Austin Mayor Lee Leffingwell, in consultation with Senator Watson, established the “Innovation Zone Working Group” to study how best to stimulate innovation, creativity and economic activity in the northeast quadrant of downtown that would be home to the new medical school and modern teaching hospital as well as Central Health’s adjacent 14-acre property that was slated for redevelopment.
The Innovation Zone Working Group included representatives from the City of Austin, The University of Texas at Austin, Central Health, Austin’s technology and entrepreneurial communities, economic development organizations, homeless advocates, St. David’s Hospital, the Austin Music Commission and the Waller Creek Conservancy.
Various individuals from Austin, representing diverse constituencies, visited and studied other innovation districts, such as Kendall Square in Cambridge, Mission Bay in San Francisco and the MaRS Discovery District in Toronto.
Central Health engaged Gensler and, working through a Central Health Board Ad Hoc Committee, began the master planning process for its property located across 15th Street from the new medical school, research building, medical office building and teaching hospital.
Through the City of Austin’s Chief Innovation Officer, the Innovation Zone Working Group engaged Upstream to help define concrete next steps.
The LBJ School of Public Affairs at UT Austin issued a report entitled Austin Anchors & the Innovation Zone: Building Collaborative Capacity. The report concluded that “Austin’s anchor institutions can help ensure that all of Austin’s residents benefit from the economic, environmental, and cultural features that make it one of the nation’s most attractive cities.”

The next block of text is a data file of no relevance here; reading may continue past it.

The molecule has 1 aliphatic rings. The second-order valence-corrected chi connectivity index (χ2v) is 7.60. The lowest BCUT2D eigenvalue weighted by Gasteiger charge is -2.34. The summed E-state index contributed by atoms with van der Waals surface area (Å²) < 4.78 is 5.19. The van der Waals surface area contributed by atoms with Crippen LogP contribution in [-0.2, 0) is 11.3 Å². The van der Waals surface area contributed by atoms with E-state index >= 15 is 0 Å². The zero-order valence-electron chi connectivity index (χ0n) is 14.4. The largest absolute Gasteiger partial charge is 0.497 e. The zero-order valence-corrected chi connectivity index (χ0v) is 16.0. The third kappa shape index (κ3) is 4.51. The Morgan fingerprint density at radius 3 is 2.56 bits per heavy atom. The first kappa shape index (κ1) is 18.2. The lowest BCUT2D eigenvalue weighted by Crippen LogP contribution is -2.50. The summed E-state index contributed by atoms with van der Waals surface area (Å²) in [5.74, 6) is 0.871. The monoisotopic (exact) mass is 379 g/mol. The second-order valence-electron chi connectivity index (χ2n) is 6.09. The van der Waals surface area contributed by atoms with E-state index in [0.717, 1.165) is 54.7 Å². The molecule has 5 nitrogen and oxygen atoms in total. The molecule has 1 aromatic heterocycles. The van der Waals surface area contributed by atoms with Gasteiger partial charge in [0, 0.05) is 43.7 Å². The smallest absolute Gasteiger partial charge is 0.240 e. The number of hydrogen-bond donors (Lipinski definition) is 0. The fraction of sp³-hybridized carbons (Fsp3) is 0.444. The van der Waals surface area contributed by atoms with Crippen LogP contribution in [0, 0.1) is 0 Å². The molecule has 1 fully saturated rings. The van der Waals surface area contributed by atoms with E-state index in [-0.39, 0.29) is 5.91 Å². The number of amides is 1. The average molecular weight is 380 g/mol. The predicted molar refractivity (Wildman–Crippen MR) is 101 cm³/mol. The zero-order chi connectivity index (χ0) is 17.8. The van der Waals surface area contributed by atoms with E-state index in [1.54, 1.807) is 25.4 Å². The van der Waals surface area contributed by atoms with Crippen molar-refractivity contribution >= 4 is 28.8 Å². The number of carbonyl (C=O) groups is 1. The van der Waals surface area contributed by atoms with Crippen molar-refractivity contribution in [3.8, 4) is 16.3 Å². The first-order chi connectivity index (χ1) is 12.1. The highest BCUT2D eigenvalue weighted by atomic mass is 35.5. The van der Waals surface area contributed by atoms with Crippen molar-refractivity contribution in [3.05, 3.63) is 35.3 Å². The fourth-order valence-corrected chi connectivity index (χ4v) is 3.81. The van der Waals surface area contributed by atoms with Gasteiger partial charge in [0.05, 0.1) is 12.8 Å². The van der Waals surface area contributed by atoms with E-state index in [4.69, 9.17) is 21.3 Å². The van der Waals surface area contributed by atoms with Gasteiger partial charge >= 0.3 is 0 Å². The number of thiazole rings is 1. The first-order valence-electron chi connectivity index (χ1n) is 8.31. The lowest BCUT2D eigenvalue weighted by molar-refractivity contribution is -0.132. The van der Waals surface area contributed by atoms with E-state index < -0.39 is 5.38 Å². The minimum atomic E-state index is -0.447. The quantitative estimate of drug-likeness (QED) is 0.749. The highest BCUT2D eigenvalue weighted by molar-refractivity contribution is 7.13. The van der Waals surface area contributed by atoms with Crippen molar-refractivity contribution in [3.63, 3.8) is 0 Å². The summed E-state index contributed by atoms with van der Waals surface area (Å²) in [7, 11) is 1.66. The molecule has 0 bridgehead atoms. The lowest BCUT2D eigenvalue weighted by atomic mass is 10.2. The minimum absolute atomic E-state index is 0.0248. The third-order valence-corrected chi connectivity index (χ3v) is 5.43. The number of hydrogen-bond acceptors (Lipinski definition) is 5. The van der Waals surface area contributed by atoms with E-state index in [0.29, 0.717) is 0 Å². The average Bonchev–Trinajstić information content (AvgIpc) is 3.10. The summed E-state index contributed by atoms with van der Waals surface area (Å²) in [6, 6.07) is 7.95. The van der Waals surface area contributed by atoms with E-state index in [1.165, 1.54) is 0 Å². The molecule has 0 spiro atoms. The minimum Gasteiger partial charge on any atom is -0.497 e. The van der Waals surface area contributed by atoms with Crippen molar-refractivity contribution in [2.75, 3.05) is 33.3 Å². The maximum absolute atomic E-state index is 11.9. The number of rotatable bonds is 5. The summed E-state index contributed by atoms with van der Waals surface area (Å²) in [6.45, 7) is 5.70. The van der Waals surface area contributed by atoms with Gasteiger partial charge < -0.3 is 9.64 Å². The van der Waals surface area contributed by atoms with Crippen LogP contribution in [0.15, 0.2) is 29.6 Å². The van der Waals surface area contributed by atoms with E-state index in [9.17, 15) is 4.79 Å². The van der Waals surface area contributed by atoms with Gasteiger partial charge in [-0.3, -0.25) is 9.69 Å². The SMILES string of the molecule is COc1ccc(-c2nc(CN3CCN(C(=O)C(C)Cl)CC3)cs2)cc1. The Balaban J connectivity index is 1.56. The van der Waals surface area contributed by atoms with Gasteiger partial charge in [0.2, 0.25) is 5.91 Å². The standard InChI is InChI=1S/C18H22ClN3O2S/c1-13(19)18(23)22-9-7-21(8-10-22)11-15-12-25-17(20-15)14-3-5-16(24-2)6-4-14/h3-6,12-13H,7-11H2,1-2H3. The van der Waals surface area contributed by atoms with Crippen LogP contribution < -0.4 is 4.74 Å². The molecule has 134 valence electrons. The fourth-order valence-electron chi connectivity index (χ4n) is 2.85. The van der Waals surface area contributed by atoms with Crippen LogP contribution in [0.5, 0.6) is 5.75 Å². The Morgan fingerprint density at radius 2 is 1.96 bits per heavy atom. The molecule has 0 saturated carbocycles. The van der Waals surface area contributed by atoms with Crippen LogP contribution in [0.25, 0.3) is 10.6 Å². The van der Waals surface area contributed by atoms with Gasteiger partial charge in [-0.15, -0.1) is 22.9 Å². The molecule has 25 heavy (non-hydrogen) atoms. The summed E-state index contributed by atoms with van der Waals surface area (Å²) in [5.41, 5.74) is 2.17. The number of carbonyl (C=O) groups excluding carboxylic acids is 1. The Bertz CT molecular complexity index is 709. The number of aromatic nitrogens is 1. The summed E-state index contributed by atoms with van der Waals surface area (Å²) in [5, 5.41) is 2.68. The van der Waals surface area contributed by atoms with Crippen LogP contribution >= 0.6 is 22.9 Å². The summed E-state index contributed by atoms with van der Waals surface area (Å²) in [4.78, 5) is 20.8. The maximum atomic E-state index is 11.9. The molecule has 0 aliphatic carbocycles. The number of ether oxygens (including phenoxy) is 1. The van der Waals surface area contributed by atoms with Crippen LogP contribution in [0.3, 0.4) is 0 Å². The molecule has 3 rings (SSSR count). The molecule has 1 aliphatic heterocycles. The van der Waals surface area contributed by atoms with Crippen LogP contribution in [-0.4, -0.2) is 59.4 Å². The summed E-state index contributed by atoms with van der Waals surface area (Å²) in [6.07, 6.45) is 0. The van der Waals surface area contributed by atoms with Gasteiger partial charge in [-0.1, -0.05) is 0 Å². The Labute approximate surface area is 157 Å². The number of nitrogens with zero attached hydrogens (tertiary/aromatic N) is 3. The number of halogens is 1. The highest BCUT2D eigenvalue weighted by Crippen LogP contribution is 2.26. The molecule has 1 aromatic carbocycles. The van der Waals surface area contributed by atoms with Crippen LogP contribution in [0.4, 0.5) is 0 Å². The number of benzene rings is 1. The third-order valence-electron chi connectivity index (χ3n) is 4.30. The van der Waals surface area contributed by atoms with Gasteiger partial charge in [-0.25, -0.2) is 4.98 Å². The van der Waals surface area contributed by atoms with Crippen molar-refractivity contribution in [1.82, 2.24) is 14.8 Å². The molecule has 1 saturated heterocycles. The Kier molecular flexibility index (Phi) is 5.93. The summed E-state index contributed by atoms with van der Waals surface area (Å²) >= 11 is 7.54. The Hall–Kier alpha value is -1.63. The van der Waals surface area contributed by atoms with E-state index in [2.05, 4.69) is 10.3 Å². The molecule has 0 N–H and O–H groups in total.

Upstream found a clear consensus among key anchor institutions and interested innovation community representatives that the new medical district, in particular the Dell Medical School at UT Austin, would differentiate Austin from other communities focused on innovation. An independent entity was recommended to facilitate the co-creation of innovation initiatives and support the Innovation Zone. Such an entity, or “locomotive,” could help assure the successful launch and development of the Innovation Zone.
Central Health Board adopts the Brackenridge Campus Master Plan.
Following the recommendation of the Innovation Zone Working Group, Capital City Innovation, Inc. is created by anchor institutions and Founding Members: The University of Texas at Austin, Central Health and Seton Healthcare Family. Four other board members may be named from the community and Mayor Steve Adler and Travis County Judge Sarah Eckhardt will serve as Advisory Members.
The mission of Capital City Innovation is to provide for and support the creation, growth and sustainability of an Innovation Zone that enhances Austin’s unique cultural, community and economic assets. A primary purpose of the Innovation Zone is to foster healthcare transformation that will serve the entire community.
Dell Medical School will welcome its first class of students.
Dell Seton Medical Center at The University of Texas will open.
Redevelopment of Central Health’s property will begi